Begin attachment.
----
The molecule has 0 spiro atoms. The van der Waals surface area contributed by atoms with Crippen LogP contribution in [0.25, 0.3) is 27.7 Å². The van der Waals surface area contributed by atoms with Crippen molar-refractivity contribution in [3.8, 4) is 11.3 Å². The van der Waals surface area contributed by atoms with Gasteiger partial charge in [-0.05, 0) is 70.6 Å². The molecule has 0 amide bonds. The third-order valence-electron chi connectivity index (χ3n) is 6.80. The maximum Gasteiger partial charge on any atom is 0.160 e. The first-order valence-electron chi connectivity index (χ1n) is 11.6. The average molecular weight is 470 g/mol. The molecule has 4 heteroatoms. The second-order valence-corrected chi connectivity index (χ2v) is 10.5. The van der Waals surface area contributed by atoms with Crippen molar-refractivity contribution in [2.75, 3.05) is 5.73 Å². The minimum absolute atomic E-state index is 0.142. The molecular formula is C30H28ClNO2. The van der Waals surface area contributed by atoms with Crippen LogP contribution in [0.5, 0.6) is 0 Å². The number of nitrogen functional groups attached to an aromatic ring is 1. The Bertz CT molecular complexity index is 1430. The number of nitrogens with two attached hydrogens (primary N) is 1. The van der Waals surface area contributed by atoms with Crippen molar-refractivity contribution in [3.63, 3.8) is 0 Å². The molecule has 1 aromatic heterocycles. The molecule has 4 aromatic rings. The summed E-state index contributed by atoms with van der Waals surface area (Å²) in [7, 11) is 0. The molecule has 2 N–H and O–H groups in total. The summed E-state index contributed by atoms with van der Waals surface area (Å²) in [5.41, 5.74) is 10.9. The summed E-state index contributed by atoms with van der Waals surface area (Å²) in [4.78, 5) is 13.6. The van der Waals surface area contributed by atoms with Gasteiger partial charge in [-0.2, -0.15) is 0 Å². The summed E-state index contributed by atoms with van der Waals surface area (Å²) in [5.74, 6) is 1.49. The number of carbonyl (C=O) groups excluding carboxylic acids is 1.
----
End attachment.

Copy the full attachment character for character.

The molecule has 0 spiro atoms. The van der Waals surface area contributed by atoms with Crippen LogP contribution in [0.25, 0.3) is 27.7 Å². The van der Waals surface area contributed by atoms with Crippen molar-refractivity contribution in [3.8, 4) is 11.3 Å². The van der Waals surface area contributed by atoms with Gasteiger partial charge in [-0.05, 0) is 70.6 Å². The molecule has 0 amide bonds. The third-order valence-electron chi connectivity index (χ3n) is 6.80. The maximum Gasteiger partial charge on any atom is 0.160 e. The first-order valence-electron chi connectivity index (χ1n) is 11.6. The average molecular weight is 470 g/mol. The molecule has 4 heteroatoms. The second-order valence-corrected chi connectivity index (χ2v) is 10.5. The van der Waals surface area contributed by atoms with Crippen molar-refractivity contribution in [2.75, 3.05) is 5.73 Å². The minimum absolute atomic E-state index is 0.142. The molecular formula is C30H28ClNO2. The van der Waals surface area contributed by atoms with Crippen LogP contribution in [0.5, 0.6) is 0 Å². The number of nitrogen functional groups attached to an aromatic ring is 1. The Bertz CT molecular complexity index is 1430. The number of nitrogens with two attached hydrogens (primary N) is 1. The van der Waals surface area contributed by atoms with Crippen molar-refractivity contribution in [3.63, 3.8) is 0 Å². The molecule has 1 aromatic heterocycles. The molecule has 4 aromatic rings. The summed E-state index contributed by atoms with van der Waals surface area (Å²) in [7, 11) is 0. The molecule has 2 N–H and O–H groups in total. The summed E-state index contributed by atoms with van der Waals surface area (Å²) in [5.41, 5.74) is 10.9. The summed E-state index contributed by atoms with van der Waals surface area (Å²) in [4.78, 5) is 13.6. The van der Waals surface area contributed by atoms with Gasteiger partial charge in [-0.2, -0.15) is 0 Å². The summed E-state index contributed by atoms with van der Waals surface area (Å²) in [5.74, 6) is 1.49. The number of carbonyl (C=O) groups excluding carboxylic acids is 1.